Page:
While stomping around the cDc blog, I came across the Eve. Eve is a network traffic analyzer which gifts its users with a 3D visual representation of the network traffic as it is happening. To be honest the moment I read this a little part of me screamed for joy. I rushed through the site and downloaded the trial version.
I fired it up. Immediately I was present with a myriad of floating cube and flashing orbs zapping back and forth. I gasped; had technology finally caught up with the Hollywood hackers of yesteryear?
Roughly five minutes in, the novelty wore off. Aside from looking pretty, what was the point of this program? Where is my traceroute? What about filters? The ability to 'traverse' your 'network traffic' in 'real time' is an outrageous exaggeration. The interface provides you with a meager amount of useful information; mouse over a node to see its IP address, memorize the packet color scheme and you can tell if you have TCP, UDP, or ICMP traffic. The placement of nodes in the three dimensional view has no correlation to any particular aspect of the network. In fact, the only useful feature I could find was the 'Stats Graph' which, ultimately, is a toned down version of the Networking tab in the Windows Task Manager. To add to the debauchery, the program crashed twice, with two different errors.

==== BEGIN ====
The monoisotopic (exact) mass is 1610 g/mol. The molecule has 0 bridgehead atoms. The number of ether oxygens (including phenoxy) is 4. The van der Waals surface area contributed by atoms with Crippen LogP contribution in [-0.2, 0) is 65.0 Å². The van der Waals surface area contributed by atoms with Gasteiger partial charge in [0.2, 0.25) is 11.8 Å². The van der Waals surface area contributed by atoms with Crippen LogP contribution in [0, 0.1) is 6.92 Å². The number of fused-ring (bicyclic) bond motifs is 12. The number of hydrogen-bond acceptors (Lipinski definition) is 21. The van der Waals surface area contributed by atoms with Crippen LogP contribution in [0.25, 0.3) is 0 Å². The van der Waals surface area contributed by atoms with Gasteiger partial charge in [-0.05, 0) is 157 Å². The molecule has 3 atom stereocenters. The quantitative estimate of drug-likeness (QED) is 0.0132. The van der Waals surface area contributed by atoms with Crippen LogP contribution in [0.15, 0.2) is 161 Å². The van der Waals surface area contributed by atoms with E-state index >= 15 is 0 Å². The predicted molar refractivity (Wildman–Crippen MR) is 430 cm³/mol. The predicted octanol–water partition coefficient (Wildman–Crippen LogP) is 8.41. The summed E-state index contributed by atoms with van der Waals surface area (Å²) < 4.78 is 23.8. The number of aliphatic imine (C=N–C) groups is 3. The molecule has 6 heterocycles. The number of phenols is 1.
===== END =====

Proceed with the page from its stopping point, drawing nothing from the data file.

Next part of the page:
The site states: "By allowing admins to visually inspect network traffic they quickly become accustomed to typical network activity, notice flow patterns and spot bottlenecks or trouble spots." SCAM! This is nothing more than a marketing gimmick to pawn off crappy software to wannabe hackers and kids who think that running this program will make people think they are sexy. In the end, Eve would be better off if it followed the path of the Sonar program for xscreensaver.comments powered by Disqus